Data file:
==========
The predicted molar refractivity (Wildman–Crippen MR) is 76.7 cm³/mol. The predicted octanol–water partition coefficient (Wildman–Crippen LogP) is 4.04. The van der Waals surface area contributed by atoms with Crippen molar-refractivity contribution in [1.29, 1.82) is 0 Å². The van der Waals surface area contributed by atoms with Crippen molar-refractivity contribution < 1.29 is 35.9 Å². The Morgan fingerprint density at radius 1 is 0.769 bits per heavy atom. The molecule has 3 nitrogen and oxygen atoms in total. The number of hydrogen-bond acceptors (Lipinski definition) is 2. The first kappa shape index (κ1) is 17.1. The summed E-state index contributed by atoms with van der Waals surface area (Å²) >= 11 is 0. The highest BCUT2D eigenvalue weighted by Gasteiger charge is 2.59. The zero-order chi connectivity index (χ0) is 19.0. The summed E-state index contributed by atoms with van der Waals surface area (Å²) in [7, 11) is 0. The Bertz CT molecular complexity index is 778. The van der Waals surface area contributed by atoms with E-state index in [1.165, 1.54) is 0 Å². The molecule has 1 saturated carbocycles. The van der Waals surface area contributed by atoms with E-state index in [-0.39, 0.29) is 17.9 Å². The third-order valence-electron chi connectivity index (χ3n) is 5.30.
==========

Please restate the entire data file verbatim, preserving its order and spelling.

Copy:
The predicted molar refractivity (Wildman–Crippen MR) is 76.7 cm³/mol. The predicted octanol–water partition coefficient (Wildman–Crippen LogP) is 4.04. The van der Waals surface area contributed by atoms with Crippen molar-refractivity contribution in [1.29, 1.82) is 0 Å². The van der Waals surface area contributed by atoms with Crippen molar-refractivity contribution < 1.29 is 35.9 Å². The Morgan fingerprint density at radius 1 is 0.769 bits per heavy atom. The molecule has 3 nitrogen and oxygen atoms in total. The number of hydrogen-bond acceptors (Lipinski definition) is 2. The first kappa shape index (κ1) is 17.1. The summed E-state index contributed by atoms with van der Waals surface area (Å²) >= 11 is 0. The highest BCUT2D eigenvalue weighted by Gasteiger charge is 2.59. The zero-order chi connectivity index (χ0) is 19.0. The summed E-state index contributed by atoms with van der Waals surface area (Å²) in [7, 11) is 0. The Bertz CT molecular complexity index is 778. The van der Waals surface area contributed by atoms with E-state index in [1.165, 1.54) is 0 Å². The molecule has 1 saturated carbocycles. The van der Waals surface area contributed by atoms with E-state index in [-0.39, 0.29) is 17.9 Å². The third-order valence-electron chi connectivity index (χ3n) is 5.30.